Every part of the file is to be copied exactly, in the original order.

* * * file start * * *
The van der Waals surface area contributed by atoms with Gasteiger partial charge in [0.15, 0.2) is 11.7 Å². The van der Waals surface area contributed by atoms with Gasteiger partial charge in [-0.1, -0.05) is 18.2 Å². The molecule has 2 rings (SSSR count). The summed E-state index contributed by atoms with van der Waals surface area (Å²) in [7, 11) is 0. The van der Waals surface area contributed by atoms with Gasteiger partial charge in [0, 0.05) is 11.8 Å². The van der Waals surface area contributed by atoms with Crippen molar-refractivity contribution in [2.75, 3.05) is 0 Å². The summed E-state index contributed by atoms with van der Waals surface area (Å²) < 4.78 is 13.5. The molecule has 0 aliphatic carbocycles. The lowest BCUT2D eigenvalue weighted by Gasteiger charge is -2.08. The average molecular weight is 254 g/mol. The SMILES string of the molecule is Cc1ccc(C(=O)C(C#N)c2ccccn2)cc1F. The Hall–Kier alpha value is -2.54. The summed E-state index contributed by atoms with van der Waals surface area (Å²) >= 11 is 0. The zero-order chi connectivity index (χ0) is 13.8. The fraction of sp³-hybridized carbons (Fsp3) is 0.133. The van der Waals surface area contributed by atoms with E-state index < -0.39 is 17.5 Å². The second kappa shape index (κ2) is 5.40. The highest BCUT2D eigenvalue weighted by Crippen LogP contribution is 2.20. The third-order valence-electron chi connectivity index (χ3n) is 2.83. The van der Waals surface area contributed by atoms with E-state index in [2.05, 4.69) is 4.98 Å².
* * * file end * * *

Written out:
The van der Waals surface area contributed by atoms with Gasteiger partial charge in [0.15, 0.2) is 11.7 Å². The van der Waals surface area contributed by atoms with Gasteiger partial charge in [-0.1, -0.05) is 18.2 Å². The molecule has 2 rings (SSSR count). The summed E-state index contributed by atoms with van der Waals surface area (Å²) in [7, 11) is 0. The van der Waals surface area contributed by atoms with Gasteiger partial charge in [0, 0.05) is 11.8 Å². The van der Waals surface area contributed by atoms with Crippen molar-refractivity contribution in [2.75, 3.05) is 0 Å². The summed E-state index contributed by atoms with van der Waals surface area (Å²) < 4.78 is 13.5. The molecule has 0 aliphatic carbocycles. The lowest BCUT2D eigenvalue weighted by Gasteiger charge is -2.08. The average molecular weight is 254 g/mol. The SMILES string of the molecule is Cc1ccc(C(=O)C(C#N)c2ccccn2)cc1F. The Hall–Kier alpha value is -2.54. The summed E-state index contributed by atoms with van der Waals surface area (Å²) >= 11 is 0. The zero-order chi connectivity index (χ0) is 13.8. The fraction of sp³-hybridized carbons (Fsp3) is 0.133. The van der Waals surface area contributed by atoms with E-state index < -0.39 is 17.5 Å². The second kappa shape index (κ2) is 5.40. The highest BCUT2D eigenvalue weighted by Crippen LogP contribution is 2.20. The third-order valence-electron chi connectivity index (χ3n) is 2.83. The van der Waals surface area contributed by atoms with E-state index in [2.05, 4.69) is 4.98 Å².